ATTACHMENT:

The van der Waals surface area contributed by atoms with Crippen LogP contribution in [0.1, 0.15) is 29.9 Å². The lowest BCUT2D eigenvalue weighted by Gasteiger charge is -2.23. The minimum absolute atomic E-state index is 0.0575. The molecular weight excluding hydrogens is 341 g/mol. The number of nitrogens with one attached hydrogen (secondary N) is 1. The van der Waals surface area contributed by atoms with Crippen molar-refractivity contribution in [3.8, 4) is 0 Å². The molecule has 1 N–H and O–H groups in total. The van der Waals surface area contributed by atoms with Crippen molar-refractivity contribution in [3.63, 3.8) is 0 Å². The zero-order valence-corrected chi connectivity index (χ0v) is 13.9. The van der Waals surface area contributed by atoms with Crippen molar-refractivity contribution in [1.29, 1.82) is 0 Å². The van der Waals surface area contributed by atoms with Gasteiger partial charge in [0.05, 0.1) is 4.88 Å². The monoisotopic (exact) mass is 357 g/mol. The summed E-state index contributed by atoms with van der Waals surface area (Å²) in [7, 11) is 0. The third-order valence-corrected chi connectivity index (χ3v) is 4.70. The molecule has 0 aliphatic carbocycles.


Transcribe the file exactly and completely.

The van der Waals surface area contributed by atoms with Crippen LogP contribution in [0.1, 0.15) is 29.9 Å². The lowest BCUT2D eigenvalue weighted by Gasteiger charge is -2.23. The minimum absolute atomic E-state index is 0.0575. The molecular weight excluding hydrogens is 341 g/mol. The number of nitrogens with one attached hydrogen (secondary N) is 1. The van der Waals surface area contributed by atoms with Crippen molar-refractivity contribution in [3.8, 4) is 0 Å². The molecule has 1 N–H and O–H groups in total. The van der Waals surface area contributed by atoms with Crippen molar-refractivity contribution in [3.63, 3.8) is 0 Å². The zero-order valence-corrected chi connectivity index (χ0v) is 13.9. The van der Waals surface area contributed by atoms with Crippen molar-refractivity contribution in [1.29, 1.82) is 0 Å². The van der Waals surface area contributed by atoms with Gasteiger partial charge in [0.05, 0.1) is 4.88 Å². The monoisotopic (exact) mass is 357 g/mol. The summed E-state index contributed by atoms with van der Waals surface area (Å²) in [7, 11) is 0. The third-order valence-corrected chi connectivity index (χ3v) is 4.70. The molecule has 0 aliphatic carbocycles.